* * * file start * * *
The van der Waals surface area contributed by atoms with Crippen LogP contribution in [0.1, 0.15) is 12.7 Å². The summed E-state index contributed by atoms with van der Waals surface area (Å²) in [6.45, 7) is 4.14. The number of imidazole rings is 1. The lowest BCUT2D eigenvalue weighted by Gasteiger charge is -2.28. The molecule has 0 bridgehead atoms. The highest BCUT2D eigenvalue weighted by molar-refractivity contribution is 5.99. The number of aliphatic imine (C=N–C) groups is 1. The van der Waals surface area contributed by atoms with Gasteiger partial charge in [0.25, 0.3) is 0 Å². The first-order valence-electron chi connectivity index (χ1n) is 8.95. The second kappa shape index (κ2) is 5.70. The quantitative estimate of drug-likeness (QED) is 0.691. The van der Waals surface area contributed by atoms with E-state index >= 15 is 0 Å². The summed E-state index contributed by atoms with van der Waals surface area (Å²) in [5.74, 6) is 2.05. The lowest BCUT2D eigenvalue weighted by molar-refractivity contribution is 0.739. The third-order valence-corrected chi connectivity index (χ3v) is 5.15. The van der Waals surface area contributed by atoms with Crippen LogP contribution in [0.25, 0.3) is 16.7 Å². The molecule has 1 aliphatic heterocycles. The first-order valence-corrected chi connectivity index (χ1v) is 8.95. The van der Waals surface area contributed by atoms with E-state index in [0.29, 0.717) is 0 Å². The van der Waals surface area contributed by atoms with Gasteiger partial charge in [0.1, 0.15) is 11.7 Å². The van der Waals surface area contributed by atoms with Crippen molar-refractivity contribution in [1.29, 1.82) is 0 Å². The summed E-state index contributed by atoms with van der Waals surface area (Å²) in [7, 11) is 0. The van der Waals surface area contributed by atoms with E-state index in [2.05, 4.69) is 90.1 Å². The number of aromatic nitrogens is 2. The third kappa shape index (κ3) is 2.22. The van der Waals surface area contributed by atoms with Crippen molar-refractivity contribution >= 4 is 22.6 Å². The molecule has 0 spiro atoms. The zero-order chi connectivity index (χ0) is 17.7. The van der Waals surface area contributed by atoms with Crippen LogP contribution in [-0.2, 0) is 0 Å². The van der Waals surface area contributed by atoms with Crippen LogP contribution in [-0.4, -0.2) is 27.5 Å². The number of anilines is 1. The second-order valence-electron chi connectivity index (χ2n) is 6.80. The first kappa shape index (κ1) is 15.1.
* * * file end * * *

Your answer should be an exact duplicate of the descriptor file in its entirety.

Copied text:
The van der Waals surface area contributed by atoms with Crippen LogP contribution in [0.1, 0.15) is 12.7 Å². The summed E-state index contributed by atoms with van der Waals surface area (Å²) in [6.45, 7) is 4.14. The number of imidazole rings is 1. The lowest BCUT2D eigenvalue weighted by Gasteiger charge is -2.28. The molecule has 0 bridgehead atoms. The highest BCUT2D eigenvalue weighted by molar-refractivity contribution is 5.99. The number of aliphatic imine (C=N–C) groups is 1. The van der Waals surface area contributed by atoms with Gasteiger partial charge in [0.25, 0.3) is 0 Å². The first-order valence-electron chi connectivity index (χ1n) is 8.95. The second kappa shape index (κ2) is 5.70. The quantitative estimate of drug-likeness (QED) is 0.691. The van der Waals surface area contributed by atoms with E-state index >= 15 is 0 Å². The summed E-state index contributed by atoms with van der Waals surface area (Å²) in [5.74, 6) is 2.05. The lowest BCUT2D eigenvalue weighted by molar-refractivity contribution is 0.739. The third-order valence-corrected chi connectivity index (χ3v) is 5.15. The van der Waals surface area contributed by atoms with Crippen LogP contribution in [0.25, 0.3) is 16.7 Å². The molecule has 1 aliphatic heterocycles. The first-order valence-corrected chi connectivity index (χ1v) is 8.95. The van der Waals surface area contributed by atoms with E-state index in [0.29, 0.717) is 0 Å². The van der Waals surface area contributed by atoms with Gasteiger partial charge in [0.1, 0.15) is 11.7 Å². The van der Waals surface area contributed by atoms with Crippen molar-refractivity contribution in [1.29, 1.82) is 0 Å². The summed E-state index contributed by atoms with van der Waals surface area (Å²) in [7, 11) is 0. The van der Waals surface area contributed by atoms with E-state index in [2.05, 4.69) is 90.1 Å². The number of aromatic nitrogens is 2. The third kappa shape index (κ3) is 2.22. The van der Waals surface area contributed by atoms with Crippen molar-refractivity contribution >= 4 is 22.6 Å². The molecule has 0 spiro atoms. The zero-order chi connectivity index (χ0) is 17.7. The van der Waals surface area contributed by atoms with Crippen LogP contribution in [-0.2, 0) is 0 Å². The van der Waals surface area contributed by atoms with Crippen LogP contribution in [-0.4, -0.2) is 27.5 Å². The number of anilines is 1. The second-order valence-electron chi connectivity index (χ2n) is 6.80. The first kappa shape index (κ1) is 15.1.